Forecast Financial Modelling – Forecast

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Programming Principles: essential for data science

Good Data Scientists care about the quality of the software they write. This is something my past experiences have led me to firmly believe. Coming from an undergraduate degree in Systems Design Engineering I highly value building robust systems, especially software systems that answer tough data questions. Prior to joining Forecast I worked in a variety of positions including data science, data engineering, and software engineering. To do all three of these well you need to be able to program effectively.

Programming is a tool that solves a variety of challenges and like any complex tool the principles to use it well are dependent on the problem. However, there are still some key ideas that can help to make any software project more successful. Three undervalued ideas in data science are modular code, testing, and readability. Proficiency at these things won’t improve your model results, but it can multiply the impact of your work.

Data science work often starts off as a single script trying to solve the entire problem. These projects very quickly become a mess if they lack organisation. I recommend breaking your code into logical, independent modules as soon as possible. Use existing frameworks as they often prescribe a best way to do this.  Modular code takes marginally more time to write but helps you structure your thoughts, isolate errors, and reuse your software. Structuring your code from the start avoids time consuming rewrites later.

Trust in your results is the most important thing you can have. Every piece of code between your raw data and your output is a place to break that trust. Inevitably you will write software with logical errors in it, the best way to safeguard against this is to write tests. Tests are small snippets of code that help you assert some truth about your software. Given a fixed input your function should give fixed results and you can codify this. You can also test your data to make sure certain assumptions about it are true. The more aspects that are tested the faster you can move while being confident in your results.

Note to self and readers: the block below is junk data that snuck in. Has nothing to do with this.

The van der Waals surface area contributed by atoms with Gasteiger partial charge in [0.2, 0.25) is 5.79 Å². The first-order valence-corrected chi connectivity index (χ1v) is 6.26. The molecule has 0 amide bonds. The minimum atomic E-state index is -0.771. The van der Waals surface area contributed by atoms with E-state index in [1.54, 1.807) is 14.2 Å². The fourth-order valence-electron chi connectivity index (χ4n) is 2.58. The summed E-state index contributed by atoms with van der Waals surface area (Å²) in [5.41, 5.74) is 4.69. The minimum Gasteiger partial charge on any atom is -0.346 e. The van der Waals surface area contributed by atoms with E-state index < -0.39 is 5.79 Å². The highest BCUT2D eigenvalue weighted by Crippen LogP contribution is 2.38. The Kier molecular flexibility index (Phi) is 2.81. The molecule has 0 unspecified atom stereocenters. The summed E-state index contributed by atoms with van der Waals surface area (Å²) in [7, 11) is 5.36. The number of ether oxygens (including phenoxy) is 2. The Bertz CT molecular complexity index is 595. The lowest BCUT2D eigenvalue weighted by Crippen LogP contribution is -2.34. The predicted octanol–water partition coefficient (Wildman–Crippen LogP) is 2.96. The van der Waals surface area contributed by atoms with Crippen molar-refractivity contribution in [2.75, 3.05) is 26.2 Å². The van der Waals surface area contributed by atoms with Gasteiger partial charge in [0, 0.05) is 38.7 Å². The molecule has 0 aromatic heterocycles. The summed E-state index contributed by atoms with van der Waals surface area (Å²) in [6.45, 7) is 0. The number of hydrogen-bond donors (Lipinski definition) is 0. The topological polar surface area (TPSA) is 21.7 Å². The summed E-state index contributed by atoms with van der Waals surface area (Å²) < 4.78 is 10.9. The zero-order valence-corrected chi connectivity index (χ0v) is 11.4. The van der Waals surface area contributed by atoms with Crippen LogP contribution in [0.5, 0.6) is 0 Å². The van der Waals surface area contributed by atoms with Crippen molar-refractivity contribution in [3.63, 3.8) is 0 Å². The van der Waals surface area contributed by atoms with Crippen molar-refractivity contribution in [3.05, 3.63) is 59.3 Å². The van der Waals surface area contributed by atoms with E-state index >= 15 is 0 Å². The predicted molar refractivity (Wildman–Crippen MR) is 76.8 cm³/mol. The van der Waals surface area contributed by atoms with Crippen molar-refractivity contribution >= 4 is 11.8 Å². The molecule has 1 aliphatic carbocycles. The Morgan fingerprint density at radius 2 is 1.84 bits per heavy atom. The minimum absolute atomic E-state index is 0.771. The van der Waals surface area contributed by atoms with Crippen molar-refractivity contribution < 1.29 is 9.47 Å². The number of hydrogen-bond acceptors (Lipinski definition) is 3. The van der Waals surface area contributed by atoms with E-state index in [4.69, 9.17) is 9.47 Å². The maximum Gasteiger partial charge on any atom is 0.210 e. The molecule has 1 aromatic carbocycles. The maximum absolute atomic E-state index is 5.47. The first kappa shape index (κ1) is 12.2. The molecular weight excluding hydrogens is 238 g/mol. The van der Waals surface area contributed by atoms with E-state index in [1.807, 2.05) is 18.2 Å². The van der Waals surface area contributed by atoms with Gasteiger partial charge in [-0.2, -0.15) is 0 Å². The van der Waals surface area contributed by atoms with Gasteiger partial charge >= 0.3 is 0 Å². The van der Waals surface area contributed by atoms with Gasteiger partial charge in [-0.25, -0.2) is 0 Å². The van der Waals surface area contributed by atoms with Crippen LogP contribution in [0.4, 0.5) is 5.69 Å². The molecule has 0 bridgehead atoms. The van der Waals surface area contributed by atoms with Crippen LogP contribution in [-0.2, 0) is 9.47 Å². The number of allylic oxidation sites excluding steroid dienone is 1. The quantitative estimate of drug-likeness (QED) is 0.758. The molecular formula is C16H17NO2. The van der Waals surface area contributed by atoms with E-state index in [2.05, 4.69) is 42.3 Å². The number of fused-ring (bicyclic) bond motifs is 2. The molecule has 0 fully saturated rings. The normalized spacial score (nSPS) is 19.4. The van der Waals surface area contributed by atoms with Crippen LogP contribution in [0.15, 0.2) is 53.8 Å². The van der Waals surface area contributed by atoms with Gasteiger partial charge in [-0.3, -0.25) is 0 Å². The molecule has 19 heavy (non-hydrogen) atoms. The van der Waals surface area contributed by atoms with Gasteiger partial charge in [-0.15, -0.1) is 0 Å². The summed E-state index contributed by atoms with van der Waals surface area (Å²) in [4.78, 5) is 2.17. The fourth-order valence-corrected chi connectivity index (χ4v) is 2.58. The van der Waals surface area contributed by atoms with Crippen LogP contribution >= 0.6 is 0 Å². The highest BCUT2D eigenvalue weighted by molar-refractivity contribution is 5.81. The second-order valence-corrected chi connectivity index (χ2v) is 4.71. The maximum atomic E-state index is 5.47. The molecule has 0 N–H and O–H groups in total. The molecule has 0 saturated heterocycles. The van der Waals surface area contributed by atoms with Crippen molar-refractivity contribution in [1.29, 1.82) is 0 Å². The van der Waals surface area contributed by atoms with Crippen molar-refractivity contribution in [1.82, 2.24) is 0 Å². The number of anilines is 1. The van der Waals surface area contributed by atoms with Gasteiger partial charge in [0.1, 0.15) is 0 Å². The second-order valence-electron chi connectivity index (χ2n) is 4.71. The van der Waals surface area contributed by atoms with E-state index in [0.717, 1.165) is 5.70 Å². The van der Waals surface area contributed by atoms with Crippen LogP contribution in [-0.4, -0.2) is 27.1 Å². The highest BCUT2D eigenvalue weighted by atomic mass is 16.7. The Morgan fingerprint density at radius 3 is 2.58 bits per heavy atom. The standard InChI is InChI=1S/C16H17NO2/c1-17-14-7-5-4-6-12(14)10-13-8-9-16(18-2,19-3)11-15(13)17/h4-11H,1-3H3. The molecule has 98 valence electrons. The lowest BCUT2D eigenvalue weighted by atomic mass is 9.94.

Finally, your code should be readable, even if you think you will be the only person to use it. Often rushed work becomes unreadable after a break from writing it. Documentation in the form of a readme and comments are good ways to add context to your code. However, this takes additional time and should not be used as a stopgap for confusing logic. By using meaningful variable names and commonly used patterns your code should be clearly legible to anyone. Modularisation in the form of functions helps again here as it forces you to name your logical chunks. If you care about the continued maintenance of your code, whether by you or someone else, you should care about readability.

At Forecast we aim to deliver high quality work quickly and without errors. Given this, these ideas are even more important. The scope or goal of a project can change, so we need modular code to adapt. Scrutinizing every data point or intermediate result isn’t feasible, so we need tests to ensure we don’t make mistakes. Our clients are the ones that use our work, so our code needs to be understandable. Attempting to move fast by skimping on these principles will just slow things down in the long run.

Continuing my work at Forecast I hope to apply these three ideas to my work, building off my past experiences to solve exciting data problems. There are many things a data scientist should care about. Software Engineering principles should certainly be one of them.

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